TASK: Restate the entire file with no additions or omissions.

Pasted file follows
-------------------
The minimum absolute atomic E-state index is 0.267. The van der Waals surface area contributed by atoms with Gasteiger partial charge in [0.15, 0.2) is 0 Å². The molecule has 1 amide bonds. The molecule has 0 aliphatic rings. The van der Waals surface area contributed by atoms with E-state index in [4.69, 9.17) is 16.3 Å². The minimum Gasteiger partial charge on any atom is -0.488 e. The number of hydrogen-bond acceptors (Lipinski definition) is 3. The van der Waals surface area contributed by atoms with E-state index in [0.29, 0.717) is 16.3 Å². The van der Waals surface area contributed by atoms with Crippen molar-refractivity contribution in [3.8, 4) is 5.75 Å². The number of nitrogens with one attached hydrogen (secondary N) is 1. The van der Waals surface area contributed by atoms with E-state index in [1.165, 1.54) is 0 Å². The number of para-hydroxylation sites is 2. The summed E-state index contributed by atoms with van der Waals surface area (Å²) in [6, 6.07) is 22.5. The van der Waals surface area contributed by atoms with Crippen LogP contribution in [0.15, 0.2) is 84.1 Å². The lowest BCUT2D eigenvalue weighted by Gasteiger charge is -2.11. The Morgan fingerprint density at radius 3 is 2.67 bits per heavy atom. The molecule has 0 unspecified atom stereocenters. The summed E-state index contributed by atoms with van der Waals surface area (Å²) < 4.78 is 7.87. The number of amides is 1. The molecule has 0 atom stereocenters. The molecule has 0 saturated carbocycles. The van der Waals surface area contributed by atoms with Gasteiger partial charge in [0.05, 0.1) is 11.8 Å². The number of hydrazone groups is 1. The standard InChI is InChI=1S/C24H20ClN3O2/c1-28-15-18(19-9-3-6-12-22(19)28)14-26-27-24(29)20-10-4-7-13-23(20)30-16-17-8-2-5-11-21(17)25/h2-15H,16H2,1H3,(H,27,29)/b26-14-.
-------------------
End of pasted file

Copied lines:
The minimum absolute atomic E-state index is 0.267. The van der Waals surface area contributed by atoms with Gasteiger partial charge in [0.15, 0.2) is 0 Å². The molecule has 1 amide bonds. The molecule has 0 aliphatic rings. The van der Waals surface area contributed by atoms with E-state index in [4.69, 9.17) is 16.3 Å². The minimum Gasteiger partial charge on any atom is -0.488 e. The number of hydrogen-bond acceptors (Lipinski definition) is 3. The van der Waals surface area contributed by atoms with E-state index in [0.29, 0.717) is 16.3 Å². The van der Waals surface area contributed by atoms with Crippen molar-refractivity contribution in [3.8, 4) is 5.75 Å². The number of nitrogens with one attached hydrogen (secondary N) is 1. The van der Waals surface area contributed by atoms with E-state index in [1.165, 1.54) is 0 Å². The number of para-hydroxylation sites is 2. The summed E-state index contributed by atoms with van der Waals surface area (Å²) in [6, 6.07) is 22.5. The van der Waals surface area contributed by atoms with Crippen LogP contribution in [0.15, 0.2) is 84.1 Å². The lowest BCUT2D eigenvalue weighted by Gasteiger charge is -2.11. The Morgan fingerprint density at radius 3 is 2.67 bits per heavy atom. The molecule has 0 unspecified atom stereocenters. The summed E-state index contributed by atoms with van der Waals surface area (Å²) < 4.78 is 7.87. The number of amides is 1. The molecule has 0 atom stereocenters. The molecule has 0 saturated carbocycles. The van der Waals surface area contributed by atoms with Gasteiger partial charge in [0.05, 0.1) is 11.8 Å². The number of hydrazone groups is 1. The standard InChI is InChI=1S/C24H20ClN3O2/c1-28-15-18(19-9-3-6-12-22(19)28)14-26-27-24(29)20-10-4-7-13-23(20)30-16-17-8-2-5-11-21(17)25/h2-15H,16H2,1H3,(H,27,29)/b26-14-.